• Join the conversations in our Forum, ask questions, and connect with other innovators.



Challenge Breakthrough

All machine learning systems require a dataset (a set of experiences) to learn from. At present, there is no clear dataset for teaching machines how they ought to behave.

EthicsNet seeks to change this, and we need your help and advice.



We understand that in some ways this challenge is as much about 'raising a child' as it is about improving the state of the art within data science and machine learning. No matter your background, YOU may have the key idea that unlocks this capability for the whole world.


Any and all IP received will be open-sourced for humanity using a Creative Commons (CC BY), or 'BSD 3-Clause' license.



The Challenge offers up to $10,000 USD in prizes to innovative solutions for innovative machine ethics dataset ideas. EthicsNet will award up to 5 prizes in total for the best ideas. The prize pot may increase further if sponsors can be found.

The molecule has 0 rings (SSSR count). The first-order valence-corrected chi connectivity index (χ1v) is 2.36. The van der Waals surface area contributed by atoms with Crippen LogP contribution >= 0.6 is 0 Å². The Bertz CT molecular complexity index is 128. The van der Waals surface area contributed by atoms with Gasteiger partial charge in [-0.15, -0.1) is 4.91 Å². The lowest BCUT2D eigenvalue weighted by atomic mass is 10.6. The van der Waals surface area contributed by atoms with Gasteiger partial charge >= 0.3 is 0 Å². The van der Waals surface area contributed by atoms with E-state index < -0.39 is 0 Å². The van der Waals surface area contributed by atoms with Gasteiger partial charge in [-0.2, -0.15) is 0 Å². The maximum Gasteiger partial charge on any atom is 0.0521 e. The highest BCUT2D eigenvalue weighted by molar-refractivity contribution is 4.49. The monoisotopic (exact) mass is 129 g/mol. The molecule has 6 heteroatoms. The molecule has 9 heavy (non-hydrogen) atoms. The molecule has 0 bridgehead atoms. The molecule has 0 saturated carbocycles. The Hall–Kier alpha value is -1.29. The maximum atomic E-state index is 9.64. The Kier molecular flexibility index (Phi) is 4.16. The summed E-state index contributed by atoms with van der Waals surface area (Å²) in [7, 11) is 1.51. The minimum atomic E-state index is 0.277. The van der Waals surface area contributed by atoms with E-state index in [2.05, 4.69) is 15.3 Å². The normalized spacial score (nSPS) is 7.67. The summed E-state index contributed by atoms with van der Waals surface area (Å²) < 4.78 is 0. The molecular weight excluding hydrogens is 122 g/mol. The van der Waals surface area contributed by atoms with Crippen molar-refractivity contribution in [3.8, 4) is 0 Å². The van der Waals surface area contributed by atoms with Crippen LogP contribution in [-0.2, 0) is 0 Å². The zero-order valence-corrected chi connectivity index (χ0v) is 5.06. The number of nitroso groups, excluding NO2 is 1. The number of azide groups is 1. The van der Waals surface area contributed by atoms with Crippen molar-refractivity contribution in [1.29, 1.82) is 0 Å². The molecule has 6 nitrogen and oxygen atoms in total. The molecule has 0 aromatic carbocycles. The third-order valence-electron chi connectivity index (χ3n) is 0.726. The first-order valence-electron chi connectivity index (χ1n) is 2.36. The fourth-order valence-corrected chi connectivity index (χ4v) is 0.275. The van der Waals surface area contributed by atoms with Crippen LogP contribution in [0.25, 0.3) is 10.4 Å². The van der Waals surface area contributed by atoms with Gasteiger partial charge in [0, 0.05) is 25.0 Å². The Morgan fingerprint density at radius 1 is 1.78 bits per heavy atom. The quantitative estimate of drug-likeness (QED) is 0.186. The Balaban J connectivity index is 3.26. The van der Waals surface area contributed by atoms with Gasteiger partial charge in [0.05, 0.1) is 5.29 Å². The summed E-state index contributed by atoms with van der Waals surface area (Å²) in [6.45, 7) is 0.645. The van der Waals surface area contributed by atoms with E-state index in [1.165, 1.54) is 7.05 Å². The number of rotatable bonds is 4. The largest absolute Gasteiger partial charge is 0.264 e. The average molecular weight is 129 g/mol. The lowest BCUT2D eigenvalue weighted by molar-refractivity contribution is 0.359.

• Challenge Length: 8 weeks
  • Judging Length: 1 weeks
    • 1 week for Preliminary Screening, for the Judging Panel to evaluate submissions, for Judging Panel Winner Selection Call and basic Due Diligence.


How Do I Win?

To be eligible for an award, your proposal must, at minimum:

  • Satisfy the Judging Scorecard requirements
  • Thoughtfully address the Submission Form questions
  • Be scored higher than your competitors!


Judging Criteria


Judging Criteria Description Points
Innovativeness of Approach How does the proposed solution differ from existing solutions addressing this problem? How is the solution innovative or novel? 20

Quality of Solution